Global Temperature Report: September 2019

Global climate trend since Dec. 1 1978: +0.13 C per decade

September Temperatures (preliminary)

Global composite temp.: +0.61 C (+1.10 °F) above seasonal average

Northern Hemisphere.: +0.64 C (+1.15 °F) above seasonal average

Southern Hemisphere.: +0.58 C (+1.00°F) above seasonal average

Tropics.: +0.60 C (+1.08°F) above seasonal average

August Temperatures (final)

Global composite temp.: +0.38 C (+0.68 °F) above seasonal average

Northern Hemisphere.: +0.33 C (+0.59 °F) above seasonal average

Southern Hemisphere.: +0.44 C (+0.79°F) above seasonal average

Tropics.: +0.45 C (+0.81 °F) above seasonal average

Notes on data released October 3, 2019 (v6.0)

September’s globally-averaged, bulk-layer atmospheric temperature anomaly of +0.61°C (+1.10°F) represented the warmest September reading of the past 41 Septembers in our satellite record. The jump from August was substantial (+0.23°C) and ranks among the largest month-to-month changes. (Several previous jumps were greater than 0.3°C however.) The warmth was global in extent with warmest September temperatures posted for both hemispheres and the tropical belt. This month-to-month heating is possibly related, at least in part, to the tropical Pacific Ocean’s loss of heat energy to the atmosphere in the recent months as El Niño conditions declined.

https://www.nsstc.uah.edu/climate/2019/september/tlt_201909_bar.png

The impact of additional greenhouse gases in the atmosphere over the last 41 years plays a role as well in terms of the slow, longterm rise, though the magnitude of this effect is uncertain. Though this is the warmest September departure from average recorded by satellites, other months, especially those in the heart of the El Niño cycle (Feb-Apr) achieved departures exceeding 0.7 °C.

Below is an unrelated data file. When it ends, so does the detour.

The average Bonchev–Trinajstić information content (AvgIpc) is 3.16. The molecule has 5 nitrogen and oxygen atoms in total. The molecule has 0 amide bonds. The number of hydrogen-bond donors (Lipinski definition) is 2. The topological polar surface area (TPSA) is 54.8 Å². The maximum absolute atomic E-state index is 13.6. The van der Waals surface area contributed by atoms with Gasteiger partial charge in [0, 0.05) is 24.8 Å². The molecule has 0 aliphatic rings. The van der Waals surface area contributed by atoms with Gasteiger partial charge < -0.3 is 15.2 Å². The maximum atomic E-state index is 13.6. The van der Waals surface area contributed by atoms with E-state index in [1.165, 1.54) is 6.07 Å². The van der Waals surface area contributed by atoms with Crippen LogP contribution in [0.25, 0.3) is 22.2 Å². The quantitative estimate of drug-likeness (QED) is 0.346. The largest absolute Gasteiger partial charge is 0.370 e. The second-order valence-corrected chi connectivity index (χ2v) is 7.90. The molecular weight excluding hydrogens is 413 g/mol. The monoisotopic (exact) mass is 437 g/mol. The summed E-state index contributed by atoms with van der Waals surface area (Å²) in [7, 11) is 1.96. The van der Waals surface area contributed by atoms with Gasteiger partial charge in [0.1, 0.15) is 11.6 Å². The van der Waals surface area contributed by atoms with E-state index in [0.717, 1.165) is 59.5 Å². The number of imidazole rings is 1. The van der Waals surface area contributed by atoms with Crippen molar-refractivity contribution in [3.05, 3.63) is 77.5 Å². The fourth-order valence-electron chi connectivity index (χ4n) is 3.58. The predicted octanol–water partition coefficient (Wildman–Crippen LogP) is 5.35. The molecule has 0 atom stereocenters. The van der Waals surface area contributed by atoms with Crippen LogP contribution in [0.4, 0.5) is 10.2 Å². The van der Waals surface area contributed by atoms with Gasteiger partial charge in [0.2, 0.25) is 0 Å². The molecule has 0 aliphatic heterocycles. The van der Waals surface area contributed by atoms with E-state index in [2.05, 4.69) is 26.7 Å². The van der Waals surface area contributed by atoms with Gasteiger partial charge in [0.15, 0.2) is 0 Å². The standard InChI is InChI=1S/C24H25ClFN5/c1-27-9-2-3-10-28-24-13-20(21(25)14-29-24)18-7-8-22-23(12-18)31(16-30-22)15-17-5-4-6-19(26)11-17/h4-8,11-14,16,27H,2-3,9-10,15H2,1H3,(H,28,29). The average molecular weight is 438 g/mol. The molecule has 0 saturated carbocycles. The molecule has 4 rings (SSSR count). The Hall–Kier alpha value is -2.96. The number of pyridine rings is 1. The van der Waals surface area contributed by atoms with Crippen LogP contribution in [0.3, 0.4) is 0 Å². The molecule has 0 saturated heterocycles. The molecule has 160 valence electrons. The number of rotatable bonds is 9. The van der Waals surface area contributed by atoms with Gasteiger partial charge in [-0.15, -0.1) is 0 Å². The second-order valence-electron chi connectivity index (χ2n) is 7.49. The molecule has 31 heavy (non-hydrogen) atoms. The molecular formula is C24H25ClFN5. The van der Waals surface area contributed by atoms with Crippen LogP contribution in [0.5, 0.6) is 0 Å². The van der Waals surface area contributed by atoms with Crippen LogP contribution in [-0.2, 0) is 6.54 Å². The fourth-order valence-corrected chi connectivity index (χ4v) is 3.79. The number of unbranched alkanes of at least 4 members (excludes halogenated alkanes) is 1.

The conterminous U.S. experienced one of its warmest Septembers (+1.14 °C, +2.05 °F) though well below the warmest from 1998 (+1.78 °C, 3.20 °F). The Northwest was below average but a larger area of the Eastern half of the lower-48 (and Alaska too) was above average.

https://www.nsstc.uah.edu/climate/2019/september/201909_map.png

Globally, locations with sustained warmer-than-average temperatures for the month appeared over the SE and NE Pacific Ocean (the latter known as the warm “blob” by coastal residents there). The Arctic warmth in the western hemisphere was associate with the warmest local temperature anomaly in Northern Greenland of +3.2°C. Other warm spots were central South America eastward across the South Atlantic to South Africa, parts of the Middle East and much of central China.

The planet’s coldest departure from average this month was -2.9 °C in western Russia near Khmelevka on the Kazakshstan border. Other cool areas were seen on the south Greenland Plateau, South Indian Ocean, NW Pacific Ocean and portions of Antarctica.

NOTE: It appears some of the raw data from the satellites are problematic for September 2019.  The values should be used with caution as they appear to be too warm in the lower troposphere and too cold in the stratosphere.  We are investigating.


Spoiler Alert first published March 2019: As noted over the past several months in this report, the drifting of satellites NOAA-18 and NOAA-19, whose temperature errors were somewhat compensating each other, will be addressed in this updated version of data released from March 2019 onward. As we normally do in these situations we have decided to terminate ingestion of NOAA-18 observations as of 1 Jan 2017 because the corrections for its significant drift were no longer applicable. We have also applied the drift corrections for NOAA-19 now that it has started to drift far enough from its previous rather stable orbit. These actions will eliminate extra warming from NOAA-18 and extra cooling from NOAA-19. The net effect is to introduce slight changes from 2009 forward (when NOAA-19 began) with the largest impact on annual, global anomalies in 2017 of 0.02 °C. The 2018 global anomaly changed by only 0.003°C, from +0.228°C to +0.225°C. These changes reduce the global trend by -0.0007 °C/decade (i.e. 7 ten-thousandths of a degree) and therefore does not affect the conclusions one might draw from the dataset. The v6.0 methodology is unchanged as we normally stop ingesting satellites as they age and apply the v6.0 diurnal corrections as they drift.